After almost a century of attempts to outlaw lynching nationally, the U.S. Senate unanimously approved legislation Wednesday that would make the act a federal hate crime.
The Justice for Victims of Lynching Act was sponsored by the Senate’s three African-American members: Kamala Harris (D-Calif.), Cory Booker (D-N.J.) and Tim Scott (R-S.C.). Under the bill, lynching ― an extrajudicial mob killing ― could be punished by a sentence of up to life in prison. It would be an additional charge on top of murder.
“Lynching is a dark and despicable aspect of our nation’s history,” Harris tweeted after the vote. “We must acknowledge that fact lest we repeat it.”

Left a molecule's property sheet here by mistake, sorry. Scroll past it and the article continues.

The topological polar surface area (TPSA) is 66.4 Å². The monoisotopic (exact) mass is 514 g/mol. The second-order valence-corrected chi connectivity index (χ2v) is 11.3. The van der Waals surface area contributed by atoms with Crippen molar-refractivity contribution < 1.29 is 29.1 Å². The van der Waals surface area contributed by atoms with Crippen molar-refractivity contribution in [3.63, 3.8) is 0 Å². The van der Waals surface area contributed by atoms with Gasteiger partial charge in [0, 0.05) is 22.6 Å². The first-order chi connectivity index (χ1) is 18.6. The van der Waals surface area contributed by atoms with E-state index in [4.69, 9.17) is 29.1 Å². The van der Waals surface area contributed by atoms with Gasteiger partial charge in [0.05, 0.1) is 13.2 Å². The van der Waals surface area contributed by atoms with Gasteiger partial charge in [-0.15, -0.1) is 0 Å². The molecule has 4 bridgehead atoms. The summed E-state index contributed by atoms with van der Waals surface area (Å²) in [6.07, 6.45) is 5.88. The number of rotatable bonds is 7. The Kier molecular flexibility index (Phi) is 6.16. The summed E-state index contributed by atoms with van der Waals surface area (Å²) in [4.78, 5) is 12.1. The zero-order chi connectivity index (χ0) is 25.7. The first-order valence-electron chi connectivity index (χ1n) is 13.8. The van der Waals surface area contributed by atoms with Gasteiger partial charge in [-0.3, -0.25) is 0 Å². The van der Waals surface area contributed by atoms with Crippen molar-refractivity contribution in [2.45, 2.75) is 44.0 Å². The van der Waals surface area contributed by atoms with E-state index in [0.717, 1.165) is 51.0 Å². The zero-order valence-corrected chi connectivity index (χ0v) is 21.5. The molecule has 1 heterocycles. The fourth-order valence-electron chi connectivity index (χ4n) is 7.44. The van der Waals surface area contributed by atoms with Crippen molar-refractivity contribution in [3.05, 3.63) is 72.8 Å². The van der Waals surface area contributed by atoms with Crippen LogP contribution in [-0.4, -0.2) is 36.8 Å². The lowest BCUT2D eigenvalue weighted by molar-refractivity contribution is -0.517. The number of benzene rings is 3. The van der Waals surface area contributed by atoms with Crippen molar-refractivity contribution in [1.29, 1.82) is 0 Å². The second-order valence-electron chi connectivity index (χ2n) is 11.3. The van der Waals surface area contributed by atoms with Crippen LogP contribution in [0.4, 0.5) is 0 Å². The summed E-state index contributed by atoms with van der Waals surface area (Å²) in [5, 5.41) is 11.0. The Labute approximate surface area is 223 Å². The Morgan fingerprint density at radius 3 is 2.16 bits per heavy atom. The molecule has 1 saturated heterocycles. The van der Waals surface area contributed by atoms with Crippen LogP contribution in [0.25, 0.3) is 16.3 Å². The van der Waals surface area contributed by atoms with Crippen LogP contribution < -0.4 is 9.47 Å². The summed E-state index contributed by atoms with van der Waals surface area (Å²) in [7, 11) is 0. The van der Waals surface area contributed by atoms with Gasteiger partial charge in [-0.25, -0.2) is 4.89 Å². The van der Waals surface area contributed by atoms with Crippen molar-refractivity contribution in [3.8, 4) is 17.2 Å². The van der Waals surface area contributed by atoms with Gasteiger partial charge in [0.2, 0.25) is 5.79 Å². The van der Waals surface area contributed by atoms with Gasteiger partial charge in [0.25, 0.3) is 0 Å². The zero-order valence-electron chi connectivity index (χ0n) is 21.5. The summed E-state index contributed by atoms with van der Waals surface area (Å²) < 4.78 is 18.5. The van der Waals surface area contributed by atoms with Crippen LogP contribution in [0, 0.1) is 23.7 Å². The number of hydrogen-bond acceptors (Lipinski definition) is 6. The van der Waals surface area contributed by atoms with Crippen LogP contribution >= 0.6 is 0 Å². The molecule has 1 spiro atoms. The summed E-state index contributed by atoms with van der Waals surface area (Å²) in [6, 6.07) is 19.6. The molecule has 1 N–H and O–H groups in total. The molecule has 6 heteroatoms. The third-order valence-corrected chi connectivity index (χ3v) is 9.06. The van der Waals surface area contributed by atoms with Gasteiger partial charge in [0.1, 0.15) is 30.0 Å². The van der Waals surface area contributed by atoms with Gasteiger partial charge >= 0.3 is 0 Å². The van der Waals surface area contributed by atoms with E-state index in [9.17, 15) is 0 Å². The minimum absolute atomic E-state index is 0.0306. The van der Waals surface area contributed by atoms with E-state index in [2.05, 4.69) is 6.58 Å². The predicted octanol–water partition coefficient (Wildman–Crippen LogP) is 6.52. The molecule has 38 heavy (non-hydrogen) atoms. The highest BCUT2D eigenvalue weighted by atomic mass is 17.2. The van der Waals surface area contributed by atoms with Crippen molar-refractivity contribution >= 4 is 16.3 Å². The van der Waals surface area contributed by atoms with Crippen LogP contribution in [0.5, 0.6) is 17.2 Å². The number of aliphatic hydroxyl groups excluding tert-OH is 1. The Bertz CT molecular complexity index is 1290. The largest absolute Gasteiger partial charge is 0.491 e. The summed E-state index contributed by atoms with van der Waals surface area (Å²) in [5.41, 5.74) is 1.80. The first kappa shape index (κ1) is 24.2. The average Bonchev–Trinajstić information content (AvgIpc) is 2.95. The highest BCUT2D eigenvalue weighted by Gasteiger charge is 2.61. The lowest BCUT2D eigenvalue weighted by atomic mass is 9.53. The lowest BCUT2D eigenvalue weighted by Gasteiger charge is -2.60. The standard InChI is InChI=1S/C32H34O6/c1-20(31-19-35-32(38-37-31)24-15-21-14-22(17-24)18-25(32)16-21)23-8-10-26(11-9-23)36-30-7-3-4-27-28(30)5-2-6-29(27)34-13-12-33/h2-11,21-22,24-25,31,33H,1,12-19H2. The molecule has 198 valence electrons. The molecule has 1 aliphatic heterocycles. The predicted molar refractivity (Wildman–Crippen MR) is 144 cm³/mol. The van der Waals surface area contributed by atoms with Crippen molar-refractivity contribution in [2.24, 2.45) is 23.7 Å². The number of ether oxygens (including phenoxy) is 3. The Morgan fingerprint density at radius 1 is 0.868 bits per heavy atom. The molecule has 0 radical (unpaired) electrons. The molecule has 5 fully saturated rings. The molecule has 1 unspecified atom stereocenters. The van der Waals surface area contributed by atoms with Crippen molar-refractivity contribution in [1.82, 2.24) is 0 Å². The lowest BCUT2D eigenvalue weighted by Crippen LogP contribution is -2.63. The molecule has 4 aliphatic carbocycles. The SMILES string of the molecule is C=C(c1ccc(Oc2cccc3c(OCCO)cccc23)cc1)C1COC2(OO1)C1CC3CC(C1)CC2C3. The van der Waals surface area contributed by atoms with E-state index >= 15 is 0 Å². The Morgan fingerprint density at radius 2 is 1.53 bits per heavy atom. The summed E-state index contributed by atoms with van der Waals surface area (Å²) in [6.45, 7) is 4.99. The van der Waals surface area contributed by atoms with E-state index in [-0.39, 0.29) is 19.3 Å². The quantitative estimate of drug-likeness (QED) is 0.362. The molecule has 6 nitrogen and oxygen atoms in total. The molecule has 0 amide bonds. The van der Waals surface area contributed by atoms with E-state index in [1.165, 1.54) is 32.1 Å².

Lynching of black Americans was widely practiced in the U.S. from around the 1880s to the mid-1900s. Over that period, about 3,450 black people were lynched, according to the NAACP.
Almost 200 anti-lynching bills were introduced in Congress from 1882 to 1986. But none of them was passed, The New York Times reported.
The 2018 Senate bill, introduced in June, cleared the Senate Judiciary Committee in October. A corresponding bill in the House was also introduced in June and remains in committee. Because a new Congress will be seated in January, it’s likely both bills will have to be reintroduced.
“Literally thousands of African-Americans were being lynched throughout history, and the Senate never stepped up to pass any legislation to stop this heinous, despicable behavior,” Booker told the Times earlier this year.